Finkelstein asserts that the word “virtually” is simply a scholarly hedge for “nothing,” and that what I am actually saying is that the site was unoccupied in the Late Bronze Age. Furthermore, says Finkelstein, my word “discouraging” in this connection “speaks volumes on the subject of scholarly detachment in the area of biblical studies.” He continues: “The dictates of the new trend, which requires that every contradiction between archaeological evidence and the Biblical text be harmonized to uphold the veracity of Scripture, has apparently driven Dr. Wright—in this case at least—beyond the reach of common sense.”

I would rather say that Finkelstein was here beyond the reach of common decency! As Wright describes (p. 108), and as Finkelstein would certainly have known had he bothered to read the Jericho materials available at the time, that there were fourteenth century (Late Bronze II) remains found on the tell above the spring, and Late Bronze materials found in reused MB tombs, thus Wright’s “virtually nothing,” as commonly taken and as intended to mean “not very much at all,” is perfectly accurate. Interestingly, Wright further says (p. 108):

This information from Jericho was said to be “disappointing,” and the reason is this: not only is it now difficult to interpret the biblical narrative of the fall of Jericho, but it is impossible to trace the history of the tradition. For my part, I do not believe that it can any longer be thought “scientific” simply to consider stories such as this one either as pure fabrications or as “aetiologies.” They have had a long history of transmission, oral before written, and they derive from something real in history, no matter how far removed they may now be. In a number of instances, both the origin and history of a given tradition can be made out by historical, form-critical, and other methods of study. But the problem of Jericho is more of a problem than ever, precisely because the history of the tradition about it seems impossible to penetrate.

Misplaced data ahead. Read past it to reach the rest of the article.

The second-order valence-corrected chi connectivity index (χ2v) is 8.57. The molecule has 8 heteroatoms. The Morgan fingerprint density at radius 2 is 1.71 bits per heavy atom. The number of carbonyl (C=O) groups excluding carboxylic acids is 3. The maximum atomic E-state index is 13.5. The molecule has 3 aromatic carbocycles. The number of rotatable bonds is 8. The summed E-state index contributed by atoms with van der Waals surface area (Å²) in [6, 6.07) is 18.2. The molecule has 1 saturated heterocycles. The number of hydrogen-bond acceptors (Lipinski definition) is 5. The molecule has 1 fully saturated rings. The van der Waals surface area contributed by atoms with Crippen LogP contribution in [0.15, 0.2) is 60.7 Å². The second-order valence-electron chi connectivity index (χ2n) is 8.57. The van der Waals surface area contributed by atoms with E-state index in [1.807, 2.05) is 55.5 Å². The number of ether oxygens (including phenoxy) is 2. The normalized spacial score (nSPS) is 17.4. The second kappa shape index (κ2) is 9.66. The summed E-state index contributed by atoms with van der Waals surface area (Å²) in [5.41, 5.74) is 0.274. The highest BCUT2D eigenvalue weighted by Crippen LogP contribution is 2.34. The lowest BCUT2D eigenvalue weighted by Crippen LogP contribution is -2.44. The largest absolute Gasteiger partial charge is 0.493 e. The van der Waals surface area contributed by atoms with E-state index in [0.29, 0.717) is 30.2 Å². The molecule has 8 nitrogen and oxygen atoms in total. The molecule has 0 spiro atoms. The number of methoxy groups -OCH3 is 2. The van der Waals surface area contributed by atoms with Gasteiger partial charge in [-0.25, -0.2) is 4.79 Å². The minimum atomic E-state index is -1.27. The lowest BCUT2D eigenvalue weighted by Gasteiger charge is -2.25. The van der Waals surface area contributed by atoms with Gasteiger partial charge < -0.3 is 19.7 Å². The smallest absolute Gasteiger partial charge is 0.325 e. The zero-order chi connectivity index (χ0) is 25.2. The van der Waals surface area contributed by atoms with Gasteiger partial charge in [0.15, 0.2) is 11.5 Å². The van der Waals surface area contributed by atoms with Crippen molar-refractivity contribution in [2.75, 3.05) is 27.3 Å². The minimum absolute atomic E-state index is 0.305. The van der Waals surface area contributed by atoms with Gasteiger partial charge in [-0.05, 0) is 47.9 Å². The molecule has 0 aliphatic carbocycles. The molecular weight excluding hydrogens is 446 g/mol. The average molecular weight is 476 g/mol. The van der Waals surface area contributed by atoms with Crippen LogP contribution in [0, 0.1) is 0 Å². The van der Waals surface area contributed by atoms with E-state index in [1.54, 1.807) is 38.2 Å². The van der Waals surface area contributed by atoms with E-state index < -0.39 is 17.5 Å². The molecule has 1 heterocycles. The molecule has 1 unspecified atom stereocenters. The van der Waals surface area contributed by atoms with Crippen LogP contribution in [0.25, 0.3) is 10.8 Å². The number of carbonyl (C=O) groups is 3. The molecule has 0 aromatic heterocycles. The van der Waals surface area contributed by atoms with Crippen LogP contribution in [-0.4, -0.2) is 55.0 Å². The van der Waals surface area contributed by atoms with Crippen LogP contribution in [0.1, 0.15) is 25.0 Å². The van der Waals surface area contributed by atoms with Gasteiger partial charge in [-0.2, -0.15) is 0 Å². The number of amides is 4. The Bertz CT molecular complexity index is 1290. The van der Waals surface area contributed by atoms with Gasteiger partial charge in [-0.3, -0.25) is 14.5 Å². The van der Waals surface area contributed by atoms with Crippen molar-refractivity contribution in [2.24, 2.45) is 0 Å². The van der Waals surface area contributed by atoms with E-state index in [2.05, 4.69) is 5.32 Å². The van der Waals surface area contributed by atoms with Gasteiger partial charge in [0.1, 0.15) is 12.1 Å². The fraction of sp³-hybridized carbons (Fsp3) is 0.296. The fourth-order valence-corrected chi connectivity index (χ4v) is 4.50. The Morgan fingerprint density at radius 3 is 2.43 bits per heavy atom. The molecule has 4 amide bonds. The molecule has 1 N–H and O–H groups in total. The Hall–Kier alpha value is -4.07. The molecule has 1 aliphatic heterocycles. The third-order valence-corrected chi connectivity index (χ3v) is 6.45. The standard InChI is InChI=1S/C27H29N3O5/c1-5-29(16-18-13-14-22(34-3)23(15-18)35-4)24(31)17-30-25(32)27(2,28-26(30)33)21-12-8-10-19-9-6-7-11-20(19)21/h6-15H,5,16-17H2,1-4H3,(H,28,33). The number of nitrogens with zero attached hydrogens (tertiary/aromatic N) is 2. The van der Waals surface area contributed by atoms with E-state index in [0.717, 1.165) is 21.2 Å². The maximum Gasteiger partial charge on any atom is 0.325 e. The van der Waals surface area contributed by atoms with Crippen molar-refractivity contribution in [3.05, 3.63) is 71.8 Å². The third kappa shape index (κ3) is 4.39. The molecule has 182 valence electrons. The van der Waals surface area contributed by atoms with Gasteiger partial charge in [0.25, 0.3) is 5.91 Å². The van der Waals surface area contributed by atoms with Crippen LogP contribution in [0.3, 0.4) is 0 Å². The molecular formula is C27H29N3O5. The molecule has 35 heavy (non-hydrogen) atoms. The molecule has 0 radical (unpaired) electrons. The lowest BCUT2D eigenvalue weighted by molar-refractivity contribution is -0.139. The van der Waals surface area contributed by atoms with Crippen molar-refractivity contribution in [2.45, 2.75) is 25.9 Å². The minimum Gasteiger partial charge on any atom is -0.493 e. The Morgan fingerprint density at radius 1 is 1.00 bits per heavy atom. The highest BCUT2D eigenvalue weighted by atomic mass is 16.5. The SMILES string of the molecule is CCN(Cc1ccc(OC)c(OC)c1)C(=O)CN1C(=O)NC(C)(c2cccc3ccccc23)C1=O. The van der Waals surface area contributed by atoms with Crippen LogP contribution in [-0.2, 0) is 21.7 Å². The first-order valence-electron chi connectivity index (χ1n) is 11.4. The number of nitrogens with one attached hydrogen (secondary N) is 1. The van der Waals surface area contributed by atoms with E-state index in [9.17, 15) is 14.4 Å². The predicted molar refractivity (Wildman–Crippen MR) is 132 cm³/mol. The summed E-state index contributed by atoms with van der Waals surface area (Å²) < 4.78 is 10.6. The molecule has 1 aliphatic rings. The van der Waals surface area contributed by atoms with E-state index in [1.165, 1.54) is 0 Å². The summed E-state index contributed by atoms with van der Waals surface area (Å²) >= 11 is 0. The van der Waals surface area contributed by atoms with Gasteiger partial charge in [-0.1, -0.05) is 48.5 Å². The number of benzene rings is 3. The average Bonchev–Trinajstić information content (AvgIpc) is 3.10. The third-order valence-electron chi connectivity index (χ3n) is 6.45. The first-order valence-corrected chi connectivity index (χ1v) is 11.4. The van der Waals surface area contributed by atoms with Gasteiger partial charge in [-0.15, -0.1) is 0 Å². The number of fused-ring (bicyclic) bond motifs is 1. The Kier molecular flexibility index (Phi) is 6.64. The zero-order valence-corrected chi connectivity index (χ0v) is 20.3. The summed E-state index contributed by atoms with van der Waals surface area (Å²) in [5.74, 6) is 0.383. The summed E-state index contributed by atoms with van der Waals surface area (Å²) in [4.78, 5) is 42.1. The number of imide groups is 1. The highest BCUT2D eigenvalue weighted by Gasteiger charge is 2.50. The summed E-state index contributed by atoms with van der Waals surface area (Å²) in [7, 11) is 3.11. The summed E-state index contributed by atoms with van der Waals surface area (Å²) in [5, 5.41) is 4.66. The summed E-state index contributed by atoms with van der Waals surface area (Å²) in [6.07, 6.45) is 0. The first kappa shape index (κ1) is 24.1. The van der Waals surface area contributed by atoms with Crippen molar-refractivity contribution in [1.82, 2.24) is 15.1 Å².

What an utterly fascinating perspective! We are now fortunate to have a compelling reassessment of the Jericho data that indicates a city present in LB I (Bryant G. Wood, “Did the Israelites Conquer Jericho?” Biblical Archaeology Review 16.2 [Mar/Apr 1990], 44-58; rejoinder: Piotr Bienkowski, “Jericho Was Destroyed in the Middle Bronze Age, Not the Late Bronze Age” BAR 16.5 [Sept/Oct 1990], 45-46, 69; surrejoinder: Bryant G. Wood, “Dating Jericho’s Destruction: Bienkowski Is Wrong on All Counts” BAR 16.5 [Sept/Oct 1990], 45, 47-49, 68-69) that actually can give us a better understanding of the development of the tradition. Wright might be surprised to find this reassessment leading back to the older, 15th century date for the Exodus and Conquest, however understood. I doubt that he would back away from this implication however, as Wood’s command of particularly Late Bronze pottery sequences is unquestionable, and Wright was always adamant about the supreme importance of this admittedly tedious specialization in archaeological training. In any case, I find myself much in sympathy with Wright’s description of seeking an understanding of the relationship of the Biblical traditions with any other potentially related realia, including other documents which may be related directly or indirectly, even to the extent of simple cultural background materials. At the very least, Wright shows a nascent concern with contextual analysis that can link Biblical Studies and other Ancient Near Eastern studies areas, as though something of a forerunner to Hallo’s Contextual Approach (as described in William W. Hallo, “Compare and Contrast: The Contextual Approach to Biblical Literature,” pp 1-30, in Scripture in Context III: The Bible in the Light of Cuneiform Literature. eds. William W. Hallo, Bruce William Jones, Gerald L. Mattingly. Ancient Near Eastern Texts and Studies 8. Lampeter, Dyfed, Wales: Edwin Mellen Press, 1990; with the same article, slightly edited, appearing as chapter 3, pp 23-34 in William W. Hallo, The Book of the People. Brown Judaic Studies 225. Atlanta, Georgia: Scholars Press, 1991). It’s particularly interesting to find this link between Biblical Archaeology and the Contextual Approach. With consideration, the connection is quite obvious, though initially jarring. One might even see the two, Biblical Archaeology and the Contextual Approach, as a kind of double-helix Biblical Studies DNA, one strand representing comparative and contrastive studies of realia related to the Bible, and the other comparative and contrastive studies of texts related to the Bible.

If anything, this article by Wright answering Finkelstein does manage to show one thing. Despite the changes that have occurred throughout the last half century in Biblical Studies, particularly in the introduction of new specializations, approaches, and labels, the “minimalist” versus “maximalist” controversy was very much alive even in the 1950s, and indeed, according to another article of Wright’s (“Neo-Orthodoxy and the Bible,” Journal of Bible and Religion, 14.2 [May 1946], 87-93), it was in fact already very much alive in the 1940s and even before, including even then the fearful and inaccurate fulminations against “fundamentalists” on the part of liberal theologians. What is the lesson of this story?

וְאֵין כָּל־חָדָשׁ תַּחַת הַשָּׁמֶשׁ